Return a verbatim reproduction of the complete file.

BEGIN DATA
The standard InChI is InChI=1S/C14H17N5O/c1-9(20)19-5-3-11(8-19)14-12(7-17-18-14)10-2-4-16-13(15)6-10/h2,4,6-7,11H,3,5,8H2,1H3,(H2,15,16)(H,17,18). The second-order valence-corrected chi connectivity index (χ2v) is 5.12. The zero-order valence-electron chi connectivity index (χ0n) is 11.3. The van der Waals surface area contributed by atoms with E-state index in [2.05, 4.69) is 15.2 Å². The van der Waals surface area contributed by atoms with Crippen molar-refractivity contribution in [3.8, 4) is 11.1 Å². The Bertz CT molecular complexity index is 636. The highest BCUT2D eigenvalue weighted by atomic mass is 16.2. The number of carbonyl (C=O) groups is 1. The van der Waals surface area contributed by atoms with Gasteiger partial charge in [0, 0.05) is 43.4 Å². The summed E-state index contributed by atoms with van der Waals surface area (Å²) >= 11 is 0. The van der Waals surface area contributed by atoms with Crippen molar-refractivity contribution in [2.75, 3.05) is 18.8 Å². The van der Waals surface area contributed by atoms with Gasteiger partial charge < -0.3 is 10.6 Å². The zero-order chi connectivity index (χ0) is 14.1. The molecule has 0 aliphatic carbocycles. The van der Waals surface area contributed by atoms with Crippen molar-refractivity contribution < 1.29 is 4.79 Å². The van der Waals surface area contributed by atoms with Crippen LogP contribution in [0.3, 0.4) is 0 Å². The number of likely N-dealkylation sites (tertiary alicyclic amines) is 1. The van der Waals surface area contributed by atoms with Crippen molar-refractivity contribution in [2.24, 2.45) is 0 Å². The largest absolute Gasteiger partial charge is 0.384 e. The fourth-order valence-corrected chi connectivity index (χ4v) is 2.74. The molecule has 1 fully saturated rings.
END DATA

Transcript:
The standard InChI is InChI=1S/C14H17N5O/c1-9(20)19-5-3-11(8-19)14-12(7-17-18-14)10-2-4-16-13(15)6-10/h2,4,6-7,11H,3,5,8H2,1H3,(H2,15,16)(H,17,18). The second-order valence-corrected chi connectivity index (χ2v) is 5.12. The zero-order valence-electron chi connectivity index (χ0n) is 11.3. The van der Waals surface area contributed by atoms with E-state index in [2.05, 4.69) is 15.2 Å². The van der Waals surface area contributed by atoms with Crippen molar-refractivity contribution in [3.8, 4) is 11.1 Å². The Bertz CT molecular complexity index is 636. The highest BCUT2D eigenvalue weighted by atomic mass is 16.2. The number of carbonyl (C=O) groups is 1. The van der Waals surface area contributed by atoms with Gasteiger partial charge in [0, 0.05) is 43.4 Å². The summed E-state index contributed by atoms with van der Waals surface area (Å²) >= 11 is 0. The van der Waals surface area contributed by atoms with Crippen molar-refractivity contribution in [2.75, 3.05) is 18.8 Å². The van der Waals surface area contributed by atoms with Gasteiger partial charge < -0.3 is 10.6 Å². The zero-order chi connectivity index (χ0) is 14.1. The molecule has 0 aliphatic carbocycles. The van der Waals surface area contributed by atoms with Crippen molar-refractivity contribution < 1.29 is 4.79 Å². The van der Waals surface area contributed by atoms with Crippen LogP contribution in [0.3, 0.4) is 0 Å². The number of likely N-dealkylation sites (tertiary alicyclic amines) is 1. The van der Waals surface area contributed by atoms with Crippen molar-refractivity contribution in [2.24, 2.45) is 0 Å². The largest absolute Gasteiger partial charge is 0.384 e. The fourth-order valence-corrected chi connectivity index (χ4v) is 2.74. The molecule has 1 fully saturated rings.